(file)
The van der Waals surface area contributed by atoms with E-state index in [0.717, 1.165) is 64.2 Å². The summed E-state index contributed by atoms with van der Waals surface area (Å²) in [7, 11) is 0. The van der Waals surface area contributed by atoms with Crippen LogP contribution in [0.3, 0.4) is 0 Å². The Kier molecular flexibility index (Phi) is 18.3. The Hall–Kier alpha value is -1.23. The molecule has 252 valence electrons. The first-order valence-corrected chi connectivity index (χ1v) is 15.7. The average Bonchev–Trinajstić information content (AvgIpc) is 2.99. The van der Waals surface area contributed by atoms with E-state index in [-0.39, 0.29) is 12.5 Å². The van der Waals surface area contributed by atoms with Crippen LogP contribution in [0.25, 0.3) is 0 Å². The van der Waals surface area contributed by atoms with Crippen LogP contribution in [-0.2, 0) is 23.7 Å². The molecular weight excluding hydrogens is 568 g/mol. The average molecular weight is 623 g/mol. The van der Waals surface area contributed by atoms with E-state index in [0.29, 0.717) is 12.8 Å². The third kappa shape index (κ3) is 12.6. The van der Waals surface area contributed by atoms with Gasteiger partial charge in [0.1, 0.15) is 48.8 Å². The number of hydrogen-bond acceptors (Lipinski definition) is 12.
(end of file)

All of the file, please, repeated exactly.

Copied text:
The van der Waals surface area contributed by atoms with E-state index in [0.717, 1.165) is 64.2 Å². The summed E-state index contributed by atoms with van der Waals surface area (Å²) in [7, 11) is 0. The van der Waals surface area contributed by atoms with Crippen LogP contribution in [0.3, 0.4) is 0 Å². The Kier molecular flexibility index (Phi) is 18.3. The Hall–Kier alpha value is -1.23. The molecule has 252 valence electrons. The first-order valence-corrected chi connectivity index (χ1v) is 15.7. The average Bonchev–Trinajstić information content (AvgIpc) is 2.99. The van der Waals surface area contributed by atoms with E-state index in [-0.39, 0.29) is 12.5 Å². The van der Waals surface area contributed by atoms with Crippen LogP contribution in [0.25, 0.3) is 0 Å². The van der Waals surface area contributed by atoms with Crippen LogP contribution in [-0.2, 0) is 23.7 Å². The molecular weight excluding hydrogens is 568 g/mol. The average molecular weight is 623 g/mol. The van der Waals surface area contributed by atoms with E-state index in [0.29, 0.717) is 12.8 Å². The third kappa shape index (κ3) is 12.6. The van der Waals surface area contributed by atoms with Gasteiger partial charge in [0.1, 0.15) is 48.8 Å². The number of hydrogen-bond acceptors (Lipinski definition) is 12.